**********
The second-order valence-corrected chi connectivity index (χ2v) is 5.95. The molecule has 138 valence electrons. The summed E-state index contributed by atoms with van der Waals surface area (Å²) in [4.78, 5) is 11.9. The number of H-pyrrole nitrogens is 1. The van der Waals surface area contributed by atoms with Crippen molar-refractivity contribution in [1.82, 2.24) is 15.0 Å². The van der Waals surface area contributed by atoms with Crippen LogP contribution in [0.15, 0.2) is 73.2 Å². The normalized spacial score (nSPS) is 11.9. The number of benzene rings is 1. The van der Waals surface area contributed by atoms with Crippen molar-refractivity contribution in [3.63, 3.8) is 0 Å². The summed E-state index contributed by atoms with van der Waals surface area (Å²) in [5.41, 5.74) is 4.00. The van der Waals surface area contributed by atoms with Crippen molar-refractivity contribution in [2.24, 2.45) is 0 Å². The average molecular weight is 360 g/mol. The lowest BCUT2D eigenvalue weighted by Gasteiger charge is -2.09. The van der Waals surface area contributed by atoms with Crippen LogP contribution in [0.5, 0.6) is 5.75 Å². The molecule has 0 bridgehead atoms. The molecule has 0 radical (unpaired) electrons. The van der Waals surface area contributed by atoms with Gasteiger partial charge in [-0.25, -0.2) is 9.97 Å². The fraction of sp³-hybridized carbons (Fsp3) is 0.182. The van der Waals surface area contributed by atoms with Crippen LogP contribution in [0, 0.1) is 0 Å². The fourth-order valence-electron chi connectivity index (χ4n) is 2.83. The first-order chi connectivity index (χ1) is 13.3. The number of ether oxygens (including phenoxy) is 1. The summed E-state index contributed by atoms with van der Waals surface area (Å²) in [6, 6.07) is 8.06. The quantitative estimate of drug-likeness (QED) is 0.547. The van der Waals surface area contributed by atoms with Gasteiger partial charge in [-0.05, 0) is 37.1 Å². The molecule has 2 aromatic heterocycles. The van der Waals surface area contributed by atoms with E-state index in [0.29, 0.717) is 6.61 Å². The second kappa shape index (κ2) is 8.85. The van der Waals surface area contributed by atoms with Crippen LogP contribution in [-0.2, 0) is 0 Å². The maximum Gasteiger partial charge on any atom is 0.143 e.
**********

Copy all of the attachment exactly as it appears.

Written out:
The second-order valence-corrected chi connectivity index (χ2v) is 5.95. The molecule has 138 valence electrons. The summed E-state index contributed by atoms with van der Waals surface area (Å²) in [4.78, 5) is 11.9. The number of H-pyrrole nitrogens is 1. The van der Waals surface area contributed by atoms with Crippen molar-refractivity contribution in [1.82, 2.24) is 15.0 Å². The van der Waals surface area contributed by atoms with Crippen LogP contribution in [0.15, 0.2) is 73.2 Å². The normalized spacial score (nSPS) is 11.9. The number of benzene rings is 1. The van der Waals surface area contributed by atoms with Crippen molar-refractivity contribution in [3.63, 3.8) is 0 Å². The summed E-state index contributed by atoms with van der Waals surface area (Å²) in [5.41, 5.74) is 4.00. The van der Waals surface area contributed by atoms with Crippen molar-refractivity contribution in [2.24, 2.45) is 0 Å². The average molecular weight is 360 g/mol. The lowest BCUT2D eigenvalue weighted by Gasteiger charge is -2.09. The van der Waals surface area contributed by atoms with Crippen LogP contribution in [0.5, 0.6) is 5.75 Å². The molecule has 0 bridgehead atoms. The molecule has 0 radical (unpaired) electrons. The van der Waals surface area contributed by atoms with Gasteiger partial charge in [-0.25, -0.2) is 9.97 Å². The fraction of sp³-hybridized carbons (Fsp3) is 0.182. The van der Waals surface area contributed by atoms with Crippen LogP contribution in [0, 0.1) is 0 Å². The fourth-order valence-electron chi connectivity index (χ4n) is 2.83. The first-order chi connectivity index (χ1) is 13.3. The number of ether oxygens (including phenoxy) is 1. The summed E-state index contributed by atoms with van der Waals surface area (Å²) in [6, 6.07) is 8.06. The quantitative estimate of drug-likeness (QED) is 0.547. The van der Waals surface area contributed by atoms with Gasteiger partial charge in [-0.05, 0) is 37.1 Å². The molecule has 2 aromatic heterocycles. The van der Waals surface area contributed by atoms with E-state index in [0.29, 0.717) is 6.61 Å². The second kappa shape index (κ2) is 8.85. The van der Waals surface area contributed by atoms with Crippen LogP contribution in [-0.2, 0) is 0 Å². The maximum Gasteiger partial charge on any atom is 0.143 e.